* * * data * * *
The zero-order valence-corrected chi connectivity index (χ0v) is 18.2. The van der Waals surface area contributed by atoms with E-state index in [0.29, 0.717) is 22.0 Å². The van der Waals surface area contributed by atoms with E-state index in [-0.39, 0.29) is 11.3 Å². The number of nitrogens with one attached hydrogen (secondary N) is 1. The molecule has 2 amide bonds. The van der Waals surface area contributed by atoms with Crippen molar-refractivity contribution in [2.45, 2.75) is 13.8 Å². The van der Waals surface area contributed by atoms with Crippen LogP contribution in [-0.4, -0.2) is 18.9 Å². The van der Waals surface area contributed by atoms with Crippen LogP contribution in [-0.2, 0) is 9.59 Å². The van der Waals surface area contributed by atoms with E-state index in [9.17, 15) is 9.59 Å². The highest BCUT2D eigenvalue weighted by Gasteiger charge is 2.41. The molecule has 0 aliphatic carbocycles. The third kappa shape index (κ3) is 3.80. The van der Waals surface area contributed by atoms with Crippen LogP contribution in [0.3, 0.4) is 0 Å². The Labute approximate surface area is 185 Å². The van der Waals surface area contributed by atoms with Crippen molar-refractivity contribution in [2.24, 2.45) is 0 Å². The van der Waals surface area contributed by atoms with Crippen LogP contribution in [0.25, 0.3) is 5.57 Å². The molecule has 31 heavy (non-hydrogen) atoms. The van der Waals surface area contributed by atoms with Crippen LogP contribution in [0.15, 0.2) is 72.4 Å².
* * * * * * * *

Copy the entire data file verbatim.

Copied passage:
The zero-order valence-corrected chi connectivity index (χ0v) is 18.2. The van der Waals surface area contributed by atoms with E-state index in [0.29, 0.717) is 22.0 Å². The van der Waals surface area contributed by atoms with E-state index in [-0.39, 0.29) is 11.3 Å². The number of nitrogens with one attached hydrogen (secondary N) is 1. The molecule has 2 amide bonds. The van der Waals surface area contributed by atoms with Crippen molar-refractivity contribution in [2.45, 2.75) is 13.8 Å². The van der Waals surface area contributed by atoms with Crippen LogP contribution in [-0.4, -0.2) is 18.9 Å². The van der Waals surface area contributed by atoms with Crippen LogP contribution in [-0.2, 0) is 9.59 Å². The van der Waals surface area contributed by atoms with E-state index in [9.17, 15) is 9.59 Å². The highest BCUT2D eigenvalue weighted by Gasteiger charge is 2.41. The molecule has 0 aliphatic carbocycles. The third kappa shape index (κ3) is 3.80. The van der Waals surface area contributed by atoms with Crippen LogP contribution in [0.3, 0.4) is 0 Å². The Labute approximate surface area is 185 Å². The van der Waals surface area contributed by atoms with Crippen molar-refractivity contribution in [2.24, 2.45) is 0 Å². The van der Waals surface area contributed by atoms with Crippen LogP contribution in [0.25, 0.3) is 5.57 Å². The molecule has 31 heavy (non-hydrogen) atoms. The van der Waals surface area contributed by atoms with Crippen LogP contribution in [0.15, 0.2) is 72.4 Å².